April 1, 2016 – Managers are ill-equipped to have career conversations with their direct reports, with nearly a third (31 percent) saying their organization doesn’t provide people management training for managers, this according to research released by global talent management provider Penna.
When asked how satisfied they are with the level of career development they are receiving, employees gave only five out of 10 for their current organizations. And its little wonder: only around one in four managers surveyed said they are confident in talking about difficult career conversation topics such as salary (23 percent), delayed promotions (26 percent) and aspirations versus current abilities (29 percent) with members of their team.
It’s a serious business issue, as nearly two thirds (63 percent) of employees said that the lack of a career development channel with their current employer would very much – or possibly – be enough to make them start looking for a new job. Unsurprising, perhaps, when you consider that more than a third of managers (36 percent) even admitted to not knowing what their direct reports’ career goals over the next 12 months are.
Perceptions about the frequency and formats of career conversations also differ between managers and employees. Fifty-seven percent of managers said they talked to direct reports about their professional goals and long-term aspirations at least a few times a month – directly contrasting with 50 percent of employees who said that, at best, this happens just a few times a year. It’s clear that managers feel as though they are putting in the effort to have regular career conversations with direct reports, but employees aren’t recognizing them as such.
The two parties were in agreement over particular skill sets however, with 67 percent of managers and 55 percent of employees saying their line manager “listens” during career conversations and “helped them reflect on their performance in their current role” (54 percent and 50 percent respectively).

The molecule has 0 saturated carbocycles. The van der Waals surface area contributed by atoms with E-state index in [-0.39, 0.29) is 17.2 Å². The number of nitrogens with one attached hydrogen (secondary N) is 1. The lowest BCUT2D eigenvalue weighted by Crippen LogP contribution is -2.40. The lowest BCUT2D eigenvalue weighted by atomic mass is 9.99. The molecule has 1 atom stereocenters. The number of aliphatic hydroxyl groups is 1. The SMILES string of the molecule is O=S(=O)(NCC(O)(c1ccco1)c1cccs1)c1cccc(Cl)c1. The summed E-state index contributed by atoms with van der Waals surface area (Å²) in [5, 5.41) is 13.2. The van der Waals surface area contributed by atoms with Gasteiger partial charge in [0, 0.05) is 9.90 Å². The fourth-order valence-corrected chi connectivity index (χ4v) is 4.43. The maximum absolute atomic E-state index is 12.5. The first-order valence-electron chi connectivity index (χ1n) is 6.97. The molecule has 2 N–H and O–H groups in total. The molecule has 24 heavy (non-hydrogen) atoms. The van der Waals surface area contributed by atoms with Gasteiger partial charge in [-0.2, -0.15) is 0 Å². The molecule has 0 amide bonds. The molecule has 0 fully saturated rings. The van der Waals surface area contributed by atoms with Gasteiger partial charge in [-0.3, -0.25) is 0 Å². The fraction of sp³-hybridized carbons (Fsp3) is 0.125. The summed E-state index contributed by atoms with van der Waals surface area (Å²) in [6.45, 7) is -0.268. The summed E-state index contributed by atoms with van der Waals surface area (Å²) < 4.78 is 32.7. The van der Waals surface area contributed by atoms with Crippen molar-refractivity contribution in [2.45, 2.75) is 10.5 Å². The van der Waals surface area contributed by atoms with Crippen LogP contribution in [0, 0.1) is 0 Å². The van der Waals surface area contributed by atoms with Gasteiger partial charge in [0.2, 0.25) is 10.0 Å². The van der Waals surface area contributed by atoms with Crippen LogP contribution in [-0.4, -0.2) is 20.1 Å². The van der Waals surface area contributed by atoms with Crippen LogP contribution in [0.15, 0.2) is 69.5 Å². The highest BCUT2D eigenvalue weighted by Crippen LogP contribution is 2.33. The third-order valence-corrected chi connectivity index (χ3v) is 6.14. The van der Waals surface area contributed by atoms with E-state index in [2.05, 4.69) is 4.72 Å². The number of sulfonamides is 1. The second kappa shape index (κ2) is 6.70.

“Having an effective career conversation with direct reports is an acquired skill and given the sometimes sensitive nature of topics covered, it needs careful and considered planning and handling,” said Bev White, managing director of Penna Career Services. “Expecting managers to be able to do this, with little or no training, is not only feeding them to the lions,” she added, but employees are likely to feel disgruntled as a result of poor conversations about their career.
“It is a waste of time having career conversations, if nothing is going to be done with the information gleaned from it,” said Ms. White. “The whole point of career conversations is to ensure that employees can fulfill their career aspirations within the company, aiding engagement, productivity and retention.” If businesses are leaving this to chance, she said, by not training their managers on how to hold effective career conversations or recording data when they do, “they’re potentially opening Pandora’s box, setting expectations with employees that can’t be met and are gambling with their greatest asset – their employees.”